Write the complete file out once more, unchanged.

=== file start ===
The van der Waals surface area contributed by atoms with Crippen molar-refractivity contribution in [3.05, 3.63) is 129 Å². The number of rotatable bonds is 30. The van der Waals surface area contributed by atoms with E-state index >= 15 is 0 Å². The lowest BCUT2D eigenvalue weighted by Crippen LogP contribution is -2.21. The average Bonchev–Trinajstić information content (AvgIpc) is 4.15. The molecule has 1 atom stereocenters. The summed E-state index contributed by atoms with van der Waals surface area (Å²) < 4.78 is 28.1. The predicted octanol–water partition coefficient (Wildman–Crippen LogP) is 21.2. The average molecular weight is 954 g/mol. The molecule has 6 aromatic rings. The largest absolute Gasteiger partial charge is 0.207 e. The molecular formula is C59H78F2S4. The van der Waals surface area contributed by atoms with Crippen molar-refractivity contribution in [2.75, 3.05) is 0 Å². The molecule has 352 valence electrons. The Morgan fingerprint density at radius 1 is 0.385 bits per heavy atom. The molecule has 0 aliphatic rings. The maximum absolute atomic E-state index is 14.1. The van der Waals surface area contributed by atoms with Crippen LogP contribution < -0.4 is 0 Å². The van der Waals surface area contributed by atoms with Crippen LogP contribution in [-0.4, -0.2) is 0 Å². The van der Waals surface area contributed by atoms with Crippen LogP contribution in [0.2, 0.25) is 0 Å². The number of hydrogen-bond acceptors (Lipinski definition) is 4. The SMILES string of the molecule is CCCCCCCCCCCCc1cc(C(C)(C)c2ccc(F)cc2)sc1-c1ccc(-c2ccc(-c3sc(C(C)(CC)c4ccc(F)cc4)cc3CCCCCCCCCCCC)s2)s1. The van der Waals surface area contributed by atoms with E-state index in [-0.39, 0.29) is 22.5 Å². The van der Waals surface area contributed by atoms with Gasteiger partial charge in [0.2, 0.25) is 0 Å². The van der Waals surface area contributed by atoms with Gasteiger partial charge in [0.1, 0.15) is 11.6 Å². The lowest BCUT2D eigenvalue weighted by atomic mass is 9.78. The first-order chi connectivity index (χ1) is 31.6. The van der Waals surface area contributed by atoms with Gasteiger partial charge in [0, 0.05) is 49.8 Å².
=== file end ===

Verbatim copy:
The van der Waals surface area contributed by atoms with Crippen molar-refractivity contribution in [3.05, 3.63) is 129 Å². The number of rotatable bonds is 30. The van der Waals surface area contributed by atoms with E-state index >= 15 is 0 Å². The lowest BCUT2D eigenvalue weighted by Crippen LogP contribution is -2.21. The average Bonchev–Trinajstić information content (AvgIpc) is 4.15. The molecule has 1 atom stereocenters. The summed E-state index contributed by atoms with van der Waals surface area (Å²) < 4.78 is 28.1. The predicted octanol–water partition coefficient (Wildman–Crippen LogP) is 21.2. The average molecular weight is 954 g/mol. The molecule has 6 aromatic rings. The largest absolute Gasteiger partial charge is 0.207 e. The molecular formula is C59H78F2S4. The van der Waals surface area contributed by atoms with Crippen molar-refractivity contribution in [2.75, 3.05) is 0 Å². The molecule has 352 valence electrons. The Morgan fingerprint density at radius 1 is 0.385 bits per heavy atom. The molecule has 0 aliphatic rings. The maximum absolute atomic E-state index is 14.1. The van der Waals surface area contributed by atoms with Crippen LogP contribution < -0.4 is 0 Å². The van der Waals surface area contributed by atoms with Crippen LogP contribution in [-0.4, -0.2) is 0 Å². The van der Waals surface area contributed by atoms with Crippen LogP contribution in [0.2, 0.25) is 0 Å². The number of hydrogen-bond acceptors (Lipinski definition) is 4. The SMILES string of the molecule is CCCCCCCCCCCCc1cc(C(C)(C)c2ccc(F)cc2)sc1-c1ccc(-c2ccc(-c3sc(C(C)(CC)c4ccc(F)cc4)cc3CCCCCCCCCCCC)s2)s1. The van der Waals surface area contributed by atoms with E-state index in [-0.39, 0.29) is 22.5 Å². The van der Waals surface area contributed by atoms with Gasteiger partial charge in [0.2, 0.25) is 0 Å². The van der Waals surface area contributed by atoms with Gasteiger partial charge in [0.1, 0.15) is 11.6 Å². The lowest BCUT2D eigenvalue weighted by atomic mass is 9.78. The first-order chi connectivity index (χ1) is 31.6. The van der Waals surface area contributed by atoms with Gasteiger partial charge in [0, 0.05) is 49.8 Å².